I have a question - how mwmory is allocated when any data structure is declared?
Suppose I have declared a list as follows -

List<Integer> lst = new ArrayList<Integer>();

How many bytes will be allocated for that variable or initially no memory will be allocated? Memory will be allocated when the list will be in use?

Nothing will, initially, be created on the heap, except of course, that which ArrayList itself needs. Well, I can't say nothing, the initial "list" will contain 10 "slots" so the memory needed for those references (4 bytes each) as well as the reference for the ArrayList itself (also 4 bytes) will be created, as well as the 8 bytes for the serialVersionUID (but that is static), the 4 bytes for the "size" int, the 4 bytes for the "max_array_size" variable (also static), and another static "max_array_size" (4 bytes) from AbstractCollection. IOW, completely negligable.

Edited 3 Years Ago by masijade

Don't confuse variables and objects; your example contains both.
List<Integer> lst declares a variable. It's a reference, just a few bytes regardless of what it refers to. If it's a local variable it will be allocated when it comes into scope and released when it goes out of scope. If it's an instance variable it will be allocated and released with the rest of its parent object.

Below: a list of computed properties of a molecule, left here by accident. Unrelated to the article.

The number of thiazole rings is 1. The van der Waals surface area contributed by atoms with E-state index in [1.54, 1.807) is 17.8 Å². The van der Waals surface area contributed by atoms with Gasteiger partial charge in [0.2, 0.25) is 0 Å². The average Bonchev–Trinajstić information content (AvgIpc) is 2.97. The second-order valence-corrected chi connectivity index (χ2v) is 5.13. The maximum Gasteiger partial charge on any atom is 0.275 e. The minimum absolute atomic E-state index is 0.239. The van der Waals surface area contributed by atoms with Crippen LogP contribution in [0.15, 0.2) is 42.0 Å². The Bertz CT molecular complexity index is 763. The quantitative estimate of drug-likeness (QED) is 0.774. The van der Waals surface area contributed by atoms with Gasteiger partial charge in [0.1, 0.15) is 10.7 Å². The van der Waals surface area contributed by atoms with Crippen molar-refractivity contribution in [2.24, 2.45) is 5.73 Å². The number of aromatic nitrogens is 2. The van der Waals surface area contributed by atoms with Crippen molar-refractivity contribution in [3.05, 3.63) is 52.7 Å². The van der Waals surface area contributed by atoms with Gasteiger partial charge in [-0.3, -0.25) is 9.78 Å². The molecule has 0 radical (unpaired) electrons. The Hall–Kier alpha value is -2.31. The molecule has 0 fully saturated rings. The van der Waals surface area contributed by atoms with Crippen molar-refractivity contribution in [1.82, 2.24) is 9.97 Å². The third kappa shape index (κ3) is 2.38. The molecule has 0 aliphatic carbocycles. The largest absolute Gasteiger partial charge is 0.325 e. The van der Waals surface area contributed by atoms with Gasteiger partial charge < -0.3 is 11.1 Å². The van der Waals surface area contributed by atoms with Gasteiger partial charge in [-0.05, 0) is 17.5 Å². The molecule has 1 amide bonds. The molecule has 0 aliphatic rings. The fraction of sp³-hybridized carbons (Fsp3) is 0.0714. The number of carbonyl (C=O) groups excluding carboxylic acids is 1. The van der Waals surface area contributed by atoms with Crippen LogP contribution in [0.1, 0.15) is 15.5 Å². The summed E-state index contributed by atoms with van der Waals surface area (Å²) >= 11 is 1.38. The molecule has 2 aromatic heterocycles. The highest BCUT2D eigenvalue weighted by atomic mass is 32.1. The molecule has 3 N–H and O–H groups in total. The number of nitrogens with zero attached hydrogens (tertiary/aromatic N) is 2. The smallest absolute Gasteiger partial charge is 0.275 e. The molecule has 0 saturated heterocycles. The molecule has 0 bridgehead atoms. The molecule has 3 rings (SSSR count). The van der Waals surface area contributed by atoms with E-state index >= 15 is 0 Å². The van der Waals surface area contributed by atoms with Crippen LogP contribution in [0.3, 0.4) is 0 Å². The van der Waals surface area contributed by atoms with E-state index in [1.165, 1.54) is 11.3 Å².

new ArrayList<Integer>() creates an object on the heap (see masijade's post) when that statement is executed. Its memory willl be released by garbage collection when there are no remaining references to it.

Edited 3 Years Ago by JamesCherrill

You can't know and should not care about the actual amount of memory used. It's not guaranteed anywhere to be any specific amount, and different JVMs can implement things differently, so assuming a specific number is extremely dangerous.

Memory will indeed be allocated with that statement, just enough to instantiate the ArrayList instance with its default settings. See above as to why you shouldn't bother trying to think about how much exactly that is.

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